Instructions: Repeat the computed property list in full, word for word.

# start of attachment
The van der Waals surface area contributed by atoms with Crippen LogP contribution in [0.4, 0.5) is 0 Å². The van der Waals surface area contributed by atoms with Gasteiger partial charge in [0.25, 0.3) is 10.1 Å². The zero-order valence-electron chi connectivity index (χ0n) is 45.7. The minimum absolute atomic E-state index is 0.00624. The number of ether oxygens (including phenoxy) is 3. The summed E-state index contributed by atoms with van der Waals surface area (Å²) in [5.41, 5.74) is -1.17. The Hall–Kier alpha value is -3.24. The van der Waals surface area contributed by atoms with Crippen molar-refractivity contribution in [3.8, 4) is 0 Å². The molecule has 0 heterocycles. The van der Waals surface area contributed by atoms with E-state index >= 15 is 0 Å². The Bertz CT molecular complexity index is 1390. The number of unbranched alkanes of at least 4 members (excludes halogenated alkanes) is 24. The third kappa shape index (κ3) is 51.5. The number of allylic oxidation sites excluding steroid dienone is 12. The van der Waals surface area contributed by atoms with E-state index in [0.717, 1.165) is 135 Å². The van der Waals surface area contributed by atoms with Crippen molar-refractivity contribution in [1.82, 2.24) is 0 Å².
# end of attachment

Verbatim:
The van der Waals surface area contributed by atoms with Crippen LogP contribution in [0.4, 0.5) is 0 Å². The van der Waals surface area contributed by atoms with Gasteiger partial charge in [0.25, 0.3) is 10.1 Å². The zero-order valence-electron chi connectivity index (χ0n) is 45.7. The minimum absolute atomic E-state index is 0.00624. The number of ether oxygens (including phenoxy) is 3. The summed E-state index contributed by atoms with van der Waals surface area (Å²) in [5.41, 5.74) is -1.17. The Hall–Kier alpha value is -3.24. The van der Waals surface area contributed by atoms with Crippen molar-refractivity contribution in [3.8, 4) is 0 Å². The molecule has 0 heterocycles. The van der Waals surface area contributed by atoms with E-state index >= 15 is 0 Å². The Bertz CT molecular complexity index is 1390. The number of unbranched alkanes of at least 4 members (excludes halogenated alkanes) is 24. The third kappa shape index (κ3) is 51.5. The number of allylic oxidation sites excluding steroid dienone is 12. The van der Waals surface area contributed by atoms with E-state index in [0.717, 1.165) is 135 Å². The van der Waals surface area contributed by atoms with Crippen molar-refractivity contribution in [1.82, 2.24) is 0 Å².